Working with a pool of over 250 varieties of stone fruit, Van Aken developed a timeline of when each of them blossom in relationship to each other and started grafting a few onto a working tree’s root structure. Once the working tree was about two years old, Van Aken used a technique called chip grafting to add more varieties on as separate branches. This technique involves taking a sliver off a fruit tree that includes the bud, and inserting that into an incision in the working tree. It’s then taped into place, and left to sit and heal over winter. If all goes well, the branch will be pruned back to encourage it to grow as a normal branch on the working tree.

After about five years and several grafted branches, Van Aken’s first Tree of 40 Fruit was complete.

Aken’s Tree of 40 Fruit looks like a normal tree for most of the year, but in spring it reveals a stunning patchwork of pink, white, red and purple blossoms, which turn into an array of plums, peaches, apricots, nectarines, cherries and almonds during the summer months, all of which are rare and unique varieties.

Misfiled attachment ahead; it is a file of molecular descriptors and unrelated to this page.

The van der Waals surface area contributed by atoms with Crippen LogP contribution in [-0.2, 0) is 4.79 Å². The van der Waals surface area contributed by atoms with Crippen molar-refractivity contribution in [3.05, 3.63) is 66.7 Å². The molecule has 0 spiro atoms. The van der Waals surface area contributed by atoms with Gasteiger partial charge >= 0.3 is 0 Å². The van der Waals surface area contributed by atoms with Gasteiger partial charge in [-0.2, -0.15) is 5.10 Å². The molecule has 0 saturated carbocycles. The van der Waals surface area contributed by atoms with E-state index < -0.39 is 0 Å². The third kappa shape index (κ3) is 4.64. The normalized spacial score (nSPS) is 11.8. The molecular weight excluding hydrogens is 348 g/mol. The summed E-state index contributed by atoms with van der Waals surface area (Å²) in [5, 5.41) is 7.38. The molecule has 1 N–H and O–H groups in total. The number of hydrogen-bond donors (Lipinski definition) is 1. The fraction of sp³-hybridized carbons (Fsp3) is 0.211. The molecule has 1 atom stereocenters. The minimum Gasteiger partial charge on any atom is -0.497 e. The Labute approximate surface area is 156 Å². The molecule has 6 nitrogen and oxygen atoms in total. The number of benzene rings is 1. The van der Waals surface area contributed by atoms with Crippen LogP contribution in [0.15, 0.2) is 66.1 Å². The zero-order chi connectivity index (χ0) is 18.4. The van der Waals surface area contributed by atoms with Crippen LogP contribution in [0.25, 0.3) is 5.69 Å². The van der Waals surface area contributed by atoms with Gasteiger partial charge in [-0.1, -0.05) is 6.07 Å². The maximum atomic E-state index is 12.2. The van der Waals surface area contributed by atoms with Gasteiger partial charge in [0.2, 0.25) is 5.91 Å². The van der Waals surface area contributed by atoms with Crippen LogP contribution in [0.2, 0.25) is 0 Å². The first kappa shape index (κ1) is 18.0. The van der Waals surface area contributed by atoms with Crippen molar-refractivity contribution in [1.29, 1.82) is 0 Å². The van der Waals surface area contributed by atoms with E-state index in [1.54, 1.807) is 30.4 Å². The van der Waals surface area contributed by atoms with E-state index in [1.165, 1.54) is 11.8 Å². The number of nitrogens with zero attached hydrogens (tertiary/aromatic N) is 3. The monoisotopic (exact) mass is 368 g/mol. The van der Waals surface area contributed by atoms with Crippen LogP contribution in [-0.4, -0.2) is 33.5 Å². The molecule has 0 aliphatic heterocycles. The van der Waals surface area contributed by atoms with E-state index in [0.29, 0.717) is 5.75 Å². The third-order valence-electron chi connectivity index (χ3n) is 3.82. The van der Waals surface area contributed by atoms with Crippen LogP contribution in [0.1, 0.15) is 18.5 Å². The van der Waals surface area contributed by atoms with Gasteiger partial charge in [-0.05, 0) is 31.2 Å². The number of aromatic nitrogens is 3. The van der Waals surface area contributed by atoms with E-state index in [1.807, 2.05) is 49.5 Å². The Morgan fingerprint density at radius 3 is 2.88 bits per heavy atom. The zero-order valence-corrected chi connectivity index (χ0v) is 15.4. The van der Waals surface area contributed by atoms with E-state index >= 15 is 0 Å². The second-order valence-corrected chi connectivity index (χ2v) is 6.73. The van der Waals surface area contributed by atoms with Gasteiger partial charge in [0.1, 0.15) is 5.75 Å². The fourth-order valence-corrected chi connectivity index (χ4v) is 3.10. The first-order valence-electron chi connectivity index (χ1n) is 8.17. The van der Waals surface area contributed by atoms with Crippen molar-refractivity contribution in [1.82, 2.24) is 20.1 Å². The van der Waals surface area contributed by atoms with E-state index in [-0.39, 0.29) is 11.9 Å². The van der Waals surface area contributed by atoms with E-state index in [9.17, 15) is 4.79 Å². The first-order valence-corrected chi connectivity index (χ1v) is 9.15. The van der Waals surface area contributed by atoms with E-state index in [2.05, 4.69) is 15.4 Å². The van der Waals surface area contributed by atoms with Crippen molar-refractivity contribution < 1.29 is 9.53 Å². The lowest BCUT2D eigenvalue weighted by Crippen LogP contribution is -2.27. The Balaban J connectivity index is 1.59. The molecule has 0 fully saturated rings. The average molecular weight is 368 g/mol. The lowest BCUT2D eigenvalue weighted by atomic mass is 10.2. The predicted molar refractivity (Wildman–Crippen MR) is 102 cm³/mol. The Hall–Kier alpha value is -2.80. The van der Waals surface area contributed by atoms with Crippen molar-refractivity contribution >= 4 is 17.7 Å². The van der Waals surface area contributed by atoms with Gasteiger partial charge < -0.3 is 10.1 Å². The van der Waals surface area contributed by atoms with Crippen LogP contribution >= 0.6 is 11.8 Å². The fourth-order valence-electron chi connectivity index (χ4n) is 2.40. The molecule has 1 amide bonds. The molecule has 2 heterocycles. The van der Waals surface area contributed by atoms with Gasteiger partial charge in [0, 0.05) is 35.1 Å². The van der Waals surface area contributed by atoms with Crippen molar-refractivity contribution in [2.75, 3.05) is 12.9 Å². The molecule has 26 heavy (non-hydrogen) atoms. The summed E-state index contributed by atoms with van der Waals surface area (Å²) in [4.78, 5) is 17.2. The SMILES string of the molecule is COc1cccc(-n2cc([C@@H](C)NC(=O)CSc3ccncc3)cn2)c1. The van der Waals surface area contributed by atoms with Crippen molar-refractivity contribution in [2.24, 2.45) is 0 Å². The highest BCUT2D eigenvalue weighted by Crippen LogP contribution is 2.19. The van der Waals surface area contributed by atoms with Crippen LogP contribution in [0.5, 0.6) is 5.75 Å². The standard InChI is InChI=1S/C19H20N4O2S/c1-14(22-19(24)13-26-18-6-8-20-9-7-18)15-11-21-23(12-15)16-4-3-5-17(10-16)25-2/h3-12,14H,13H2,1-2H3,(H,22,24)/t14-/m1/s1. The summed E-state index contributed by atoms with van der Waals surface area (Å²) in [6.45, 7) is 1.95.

Not only is it a beautiful specimen, but it’s also helping to preserve the diversity of the world’s stone fruit. Stone fruits are selected for commercial growing based first and foremost on how long they keep, then how large they grow, then how they look, and lastly how they taste. This means that there are thousands of stone fruit varieties in the world, but only a very select few are considered commercially viable, even if they aren’t the best tasting, or most nutritious ones.

Van Aken has grown 16 Trees of 40 Fruit so far, and they’ve been planted in museums, community centres, and private art collections around the US. He now plans to grow a small orchard of these trees in a city setting.